Already a Bloomberg.com user?
Sign in with the same account.
It's a long way from Marc A. Breillout's office on Boulevard Haussmann in Paris to Chicago's rough-and-tumble trading pits. But thanks to 48-year-old Breillout, Fimat Group has become the No. 1 futures broker--not just in the Windy City, but worldwide.
Fimat was virtually unknown outside Europe until 1997, when Breillout moved to New York to beef up the brokerage's fledgling U.S. operation. To lure big institutional clients away from rivals, he developed services such as customized risk-management and reporting systems that few other brokers provided. By the end of 2001, Fimat ranked No. 1 on the two largest futures exchanges, the Chicago Board of Trade and Chicago Mercantile Exchange.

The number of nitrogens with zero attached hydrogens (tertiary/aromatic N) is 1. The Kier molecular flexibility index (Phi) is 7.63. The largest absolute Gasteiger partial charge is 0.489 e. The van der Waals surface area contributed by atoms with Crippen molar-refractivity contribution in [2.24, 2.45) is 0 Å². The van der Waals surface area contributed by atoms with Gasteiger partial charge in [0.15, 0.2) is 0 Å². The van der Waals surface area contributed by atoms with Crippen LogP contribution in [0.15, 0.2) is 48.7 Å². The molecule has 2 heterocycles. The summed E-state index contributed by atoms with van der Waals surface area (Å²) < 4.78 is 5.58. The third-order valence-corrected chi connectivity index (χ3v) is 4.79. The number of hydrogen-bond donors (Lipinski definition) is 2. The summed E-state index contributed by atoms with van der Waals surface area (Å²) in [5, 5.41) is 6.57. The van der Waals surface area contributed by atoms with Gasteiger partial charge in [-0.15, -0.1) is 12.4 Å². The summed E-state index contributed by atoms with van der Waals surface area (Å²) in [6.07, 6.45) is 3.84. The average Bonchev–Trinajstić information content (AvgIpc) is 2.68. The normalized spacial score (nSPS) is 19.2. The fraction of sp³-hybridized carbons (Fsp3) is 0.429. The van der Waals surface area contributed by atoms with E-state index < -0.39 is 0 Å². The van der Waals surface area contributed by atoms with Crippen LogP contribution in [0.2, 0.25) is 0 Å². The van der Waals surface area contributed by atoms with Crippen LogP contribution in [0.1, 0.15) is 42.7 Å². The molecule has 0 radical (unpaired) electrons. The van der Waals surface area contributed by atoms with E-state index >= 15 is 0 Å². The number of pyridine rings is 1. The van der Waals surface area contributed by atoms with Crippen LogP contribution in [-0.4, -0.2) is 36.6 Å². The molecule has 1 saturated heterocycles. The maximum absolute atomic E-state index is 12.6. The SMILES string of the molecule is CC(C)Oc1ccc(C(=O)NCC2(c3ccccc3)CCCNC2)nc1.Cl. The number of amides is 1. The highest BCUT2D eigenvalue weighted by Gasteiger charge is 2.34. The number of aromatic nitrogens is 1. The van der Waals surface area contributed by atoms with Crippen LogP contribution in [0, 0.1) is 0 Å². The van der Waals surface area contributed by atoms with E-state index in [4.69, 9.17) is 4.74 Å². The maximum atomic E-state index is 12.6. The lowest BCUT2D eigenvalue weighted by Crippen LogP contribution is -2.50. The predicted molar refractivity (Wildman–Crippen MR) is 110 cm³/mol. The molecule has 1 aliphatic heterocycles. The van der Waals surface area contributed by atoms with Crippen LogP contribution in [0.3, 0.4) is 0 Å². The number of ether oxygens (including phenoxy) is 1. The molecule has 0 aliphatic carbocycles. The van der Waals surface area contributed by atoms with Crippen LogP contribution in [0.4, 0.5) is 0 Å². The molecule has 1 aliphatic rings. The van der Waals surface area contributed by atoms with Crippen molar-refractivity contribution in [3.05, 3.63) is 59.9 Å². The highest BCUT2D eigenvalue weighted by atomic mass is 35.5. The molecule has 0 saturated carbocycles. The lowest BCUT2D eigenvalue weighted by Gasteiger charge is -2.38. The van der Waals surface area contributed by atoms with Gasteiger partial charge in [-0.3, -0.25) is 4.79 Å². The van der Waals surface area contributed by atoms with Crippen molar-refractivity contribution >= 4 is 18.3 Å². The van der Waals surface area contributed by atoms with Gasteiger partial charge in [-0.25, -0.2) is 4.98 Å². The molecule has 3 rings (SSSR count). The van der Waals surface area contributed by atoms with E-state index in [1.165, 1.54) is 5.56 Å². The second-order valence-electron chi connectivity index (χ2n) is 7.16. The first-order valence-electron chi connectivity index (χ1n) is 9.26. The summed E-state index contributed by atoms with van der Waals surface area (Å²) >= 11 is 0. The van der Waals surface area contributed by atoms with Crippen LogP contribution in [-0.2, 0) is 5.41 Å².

Breillout's first contact with Fimat was as a client. As a manager at Paris-based Soci?t? G?n?rale in the late 1980s, he used Fimat--a subsidiary established by the bank in 1986--to hedge bond issues on the newly opened French futures and options exchange. He was recruited as Fimat's capital markets manager in 1993, helping it become a dominant player on the London and Frankfurt derivatives exchanges. He became vice-chairman in 1997.
Breillout, after returning to Paris in 1999 as CEO, is now turning Fimat into a full-service brokerage. It already gets 29% of U.S. revenues from stock and bond trading. Profits last year soared 54%, to $34.5 million, on revenues of $222 million worldwide. True, Fimat got a boost from last year's economic turmoil, which prompted banks to hedge through the futures markets. "Our timing was just right," Breillout says. Fimat looks set to keep mining gold in the futures pits.